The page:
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 »  Home  »  Endodontic Articles 3  »  Radiographic evaluation of the prevalence and technical quality of root canal treatment in a French subpopulation
Radiographic evaluation of the prevalence and technical quality of root canal treatment in a French subpopulation
Introduction - Materials and methods.



Y. Boucher, L. Matossian, F. Rilliard & P. Machtou
Unite de Formation et de Recherche (UFR) d’Odontologie de l’Université Paris 7, Service d’Odontologie de l’Hôtel Dieu, AP-HP, Paris, France.

Introduction.
The success rate of root canal treatment is a public health problem that has medical, economic, and ethical repercussions. The establishment of treatment objectives, the codification of procedures and the improvement of techniques enable the modern practitioner to expect a high success rate (Strindberg 1956, Kerekes & Tronstad 1979, Byström et al . 1987 Sjögren et al . 1997). However, these high rates of success were obtained with well-trained practitioners under strict operating conditions that do not reflect the situation found within the average dental clinic. Therefore, in order to evaluate the endodontic status of populations rather than that of controlled patient groups, numerous studies have focused on the prevalence and quality of root canal treatment. Various studies from Sweden reported that the prevalence of endodontic treatment was about 13% of teeth (Petersson et al . 1986, Eckerbom et al . 1987). Many subsequent studies published in international journals substantiated these initial findings, both in Europe (Allard & Palmqvist 1986, Ödesjö et al . 1990, Imfeld 1991, Eriksen & Bjertness 1991, De Cleen et al . 1993, Eriksen et al . 1995, Soikkonen 1995, Saunders et al . 1997, Weiger et al . 1997, Marques et al. 1998, De Moor et al . 2000) and in the USA (Buckley & Spångberg 1995).
Overall, these reports indicated that the prevalence of root canal treatment varies from 1.3% to 20% and increases with age (see De Moor et al . 2000 for review). They also show that when these root canal treatments are evaluated radiographically, they are judged to be insufficient, in a large proportion of cases (Ödesjö et al . 1990). In addition, 18 to 61% of the cases were associated with radiographic signs of periapical lesions.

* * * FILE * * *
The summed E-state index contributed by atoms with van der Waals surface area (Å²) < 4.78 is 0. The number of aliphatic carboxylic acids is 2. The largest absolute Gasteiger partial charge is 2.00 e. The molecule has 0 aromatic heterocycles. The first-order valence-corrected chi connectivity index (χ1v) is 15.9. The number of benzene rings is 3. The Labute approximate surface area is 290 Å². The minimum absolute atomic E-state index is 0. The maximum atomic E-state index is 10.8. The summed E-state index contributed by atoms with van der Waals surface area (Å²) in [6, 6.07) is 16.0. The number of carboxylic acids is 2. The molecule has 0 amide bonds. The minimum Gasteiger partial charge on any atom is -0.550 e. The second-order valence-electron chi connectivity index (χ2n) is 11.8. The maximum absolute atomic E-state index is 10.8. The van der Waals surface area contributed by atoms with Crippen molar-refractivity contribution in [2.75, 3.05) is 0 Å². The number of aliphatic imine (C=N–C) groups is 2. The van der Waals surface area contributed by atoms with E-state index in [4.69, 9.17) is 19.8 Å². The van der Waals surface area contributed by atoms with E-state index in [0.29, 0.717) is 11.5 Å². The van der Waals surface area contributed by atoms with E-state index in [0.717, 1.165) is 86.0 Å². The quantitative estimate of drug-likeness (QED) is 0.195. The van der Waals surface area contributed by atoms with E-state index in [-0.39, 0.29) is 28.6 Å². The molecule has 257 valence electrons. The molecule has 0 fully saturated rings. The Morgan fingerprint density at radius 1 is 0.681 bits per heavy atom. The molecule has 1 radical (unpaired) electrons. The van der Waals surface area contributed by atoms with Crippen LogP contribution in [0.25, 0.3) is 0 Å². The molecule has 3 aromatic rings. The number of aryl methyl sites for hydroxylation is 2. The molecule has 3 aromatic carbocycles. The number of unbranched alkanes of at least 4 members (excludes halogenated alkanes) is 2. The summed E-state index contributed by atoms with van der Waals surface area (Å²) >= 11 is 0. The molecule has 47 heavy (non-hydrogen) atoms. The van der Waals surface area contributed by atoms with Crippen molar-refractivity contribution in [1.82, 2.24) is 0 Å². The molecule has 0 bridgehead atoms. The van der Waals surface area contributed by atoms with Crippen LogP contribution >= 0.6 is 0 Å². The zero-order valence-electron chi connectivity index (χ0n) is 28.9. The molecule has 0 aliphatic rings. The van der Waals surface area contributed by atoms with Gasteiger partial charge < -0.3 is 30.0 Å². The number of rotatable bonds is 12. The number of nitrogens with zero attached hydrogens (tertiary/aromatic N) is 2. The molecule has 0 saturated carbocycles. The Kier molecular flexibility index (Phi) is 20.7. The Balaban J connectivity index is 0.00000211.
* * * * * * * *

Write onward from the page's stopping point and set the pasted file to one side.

Studies which attempt to analyse the prevalence and quality of root canal treatment in France are rare and consist of internal studies of the Caisse Nationale d’Assurance Maladie (CNAM) (Gérard 1989, Hess & Mace 1994). They indicate a high prevalence of periapical lesions associated with root canal treatment and confirm the high demand for retreatments experienced by specialized endodontic practitioners. In view of the potential local and general consequences of periapical pathology (Simon 1998), it is important to gather data about the endodontic status of the population.
The aim of this study was to determine the prevalence and assess the quality of root canal treatment in a sample of the French population.

Materials and methods.
The sample consisted of patients seeking treatment at the dental service of the Hôtel Dieu, in Paris. The criteria for inclusion in the study were that the patients should be attending for the first time, had no dental treatment during the previous year, had not been referred by colleagues and must not have consulted the dental service for orthodontic reasons. The patients were at least 18 years old, and were accepted in the order of their attendance during a period of 1 year. A student strike interrupted data collection for 3 months. The scientific committee of the Dental Faculty approved the study, and patient anonymity was strictly respected.
Periapical radiographs were taken by two experienced radiographers using the long-cone paralleling technique with Rinn angulators. Double Kodak Ektaspeed Plus films (Kodak, Rochester, NY, USA) were used, which were automatically developed and fixed (XR24, Dürr Dental, Germany), and then mounted on black holders. The X-ray films were then evaluated by four examiners, divided into two groups of two, with negatoscope light using a magnifier ( 2) and the Mattson viewer (Mattson 1953) in difficult cases. The examiners were three members of the Restorative Dentistry and Endodontics Department who participated in the predoctoral and postgraduate endodontic teaching programmes of the Dental School, and a resident in the last year of study who was trained both in endodontics and in the analysis of radiographs. The scoring system proposed by Ørstavik et al . (1986) was used for evaluating the periapical conditions of each root. Two sessions, with a one-month interval between them, were spent in calibrating the examiners before radiographic analysis. The radiographs were examined in a two-month period in order to limit the variations between observers. To reduce these variations to a minimum, the radiographs were systematically examined by both observers of each group (Reit & Hollender 1983, Reit & Gröndahl 1983).
For each tooth and root the following items were surveyed: the presence of intracoronal or extracoronal (crowns) restorations; the presence of a root filling; the presence of posts; the periapical status (PAI 1–5). A score greater than 2 (PAI > 2) was considered to be a sign of periapical pathology (Ørstavik et al . 1986). The quality of root canal treatment was evaluated according to the density of the filling and the distance between the end of the filling and the radiological apex. A filling without any voids or defects along the walls of the canal and located between 0 and 2 mm from the radiographic apex, was considered to be an acceptable filling.
Observations of the teeth and the roots were analysed using the Excel® (Microsoft Corporation, Redmond, WA, USA) software. The chi-squared test was used to determine if the periapical status was affected by the technical quality of the root filling and the type of coronal restoration.